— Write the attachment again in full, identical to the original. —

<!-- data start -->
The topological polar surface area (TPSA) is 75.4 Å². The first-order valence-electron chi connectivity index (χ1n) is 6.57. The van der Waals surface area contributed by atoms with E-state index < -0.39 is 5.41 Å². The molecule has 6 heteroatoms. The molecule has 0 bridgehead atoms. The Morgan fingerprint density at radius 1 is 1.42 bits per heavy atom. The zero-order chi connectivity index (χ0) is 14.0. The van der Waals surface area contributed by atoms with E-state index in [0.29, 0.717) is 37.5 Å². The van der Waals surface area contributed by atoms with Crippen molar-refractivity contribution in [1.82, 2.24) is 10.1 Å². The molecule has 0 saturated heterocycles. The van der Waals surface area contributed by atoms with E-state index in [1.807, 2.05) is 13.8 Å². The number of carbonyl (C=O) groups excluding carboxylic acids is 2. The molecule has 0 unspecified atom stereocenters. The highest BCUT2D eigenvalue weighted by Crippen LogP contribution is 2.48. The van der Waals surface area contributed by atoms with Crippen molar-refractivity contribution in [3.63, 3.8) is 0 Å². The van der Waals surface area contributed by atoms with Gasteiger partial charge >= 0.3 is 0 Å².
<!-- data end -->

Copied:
The topological polar surface area (TPSA) is 75.4 Å². The first-order valence-electron chi connectivity index (χ1n) is 6.57. The van der Waals surface area contributed by atoms with E-state index < -0.39 is 5.41 Å². The molecule has 6 heteroatoms. The molecule has 0 bridgehead atoms. The Morgan fingerprint density at radius 1 is 1.42 bits per heavy atom. The zero-order chi connectivity index (χ0) is 14.0. The van der Waals surface area contributed by atoms with E-state index in [0.29, 0.717) is 37.5 Å². The van der Waals surface area contributed by atoms with Crippen molar-refractivity contribution in [1.82, 2.24) is 10.1 Å². The molecule has 0 saturated heterocycles. The van der Waals surface area contributed by atoms with E-state index in [1.807, 2.05) is 13.8 Å². The number of carbonyl (C=O) groups excluding carboxylic acids is 2. The molecule has 0 unspecified atom stereocenters. The highest BCUT2D eigenvalue weighted by Crippen LogP contribution is 2.48. The van der Waals surface area contributed by atoms with Crippen molar-refractivity contribution in [3.63, 3.8) is 0 Å². The van der Waals surface area contributed by atoms with Gasteiger partial charge >= 0.3 is 0 Å².